The hardest part about the past, at least for me, is that you’re in so much of it.
Remember that one Christmas when we were driving through North Dakota, which is mostly empty, and we passed that burned-out husk of an ice cream truck on the shoulder of the road?
You told me to stop the car so that you could take some pictures.
“There isn’t a town in any direction for fifty miles,” you said. “What do you think happened?”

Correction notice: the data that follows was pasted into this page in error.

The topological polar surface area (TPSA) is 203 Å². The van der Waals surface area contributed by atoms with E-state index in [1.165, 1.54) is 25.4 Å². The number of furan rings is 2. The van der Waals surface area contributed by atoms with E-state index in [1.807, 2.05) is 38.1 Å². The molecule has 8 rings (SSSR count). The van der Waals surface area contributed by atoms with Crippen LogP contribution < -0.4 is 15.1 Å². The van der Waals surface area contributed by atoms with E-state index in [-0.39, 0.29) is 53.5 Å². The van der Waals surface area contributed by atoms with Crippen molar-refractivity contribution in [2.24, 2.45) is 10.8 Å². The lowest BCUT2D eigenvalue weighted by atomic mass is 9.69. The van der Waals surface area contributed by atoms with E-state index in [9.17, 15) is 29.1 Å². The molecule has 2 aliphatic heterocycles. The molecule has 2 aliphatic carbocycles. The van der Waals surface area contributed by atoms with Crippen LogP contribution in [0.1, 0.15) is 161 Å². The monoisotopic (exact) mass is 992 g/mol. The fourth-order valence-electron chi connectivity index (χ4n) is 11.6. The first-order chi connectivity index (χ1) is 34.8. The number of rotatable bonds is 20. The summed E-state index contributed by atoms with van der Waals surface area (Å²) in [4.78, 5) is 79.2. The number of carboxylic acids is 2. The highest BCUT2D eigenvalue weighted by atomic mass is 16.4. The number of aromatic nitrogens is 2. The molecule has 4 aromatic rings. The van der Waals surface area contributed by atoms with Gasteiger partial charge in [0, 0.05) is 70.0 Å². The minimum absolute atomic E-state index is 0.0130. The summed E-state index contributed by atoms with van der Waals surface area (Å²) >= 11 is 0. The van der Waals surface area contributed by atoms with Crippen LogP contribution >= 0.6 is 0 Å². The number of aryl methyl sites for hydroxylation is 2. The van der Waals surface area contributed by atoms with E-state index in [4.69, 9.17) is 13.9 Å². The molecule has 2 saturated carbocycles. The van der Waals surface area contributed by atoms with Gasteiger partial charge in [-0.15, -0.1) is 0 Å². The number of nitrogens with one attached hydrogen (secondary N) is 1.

I kept real quiet, because even then I didn’t know how I felt about you.
“Do you think the person inside there died? Do you think it exploded?” you asked.
Even though we still had a long ride ahead of us, we stood around for a while, maybe a half-hour or so.
The landscape was flat and white, with a horizon so far away I couldn’t bring myself to believe in it. Against that backdrop, the truck stood out like a sore thumb. As we drove away and it disappeared behind us, I began to realize that seeing it had really meant something to you.
To me, it was just another piece of junk.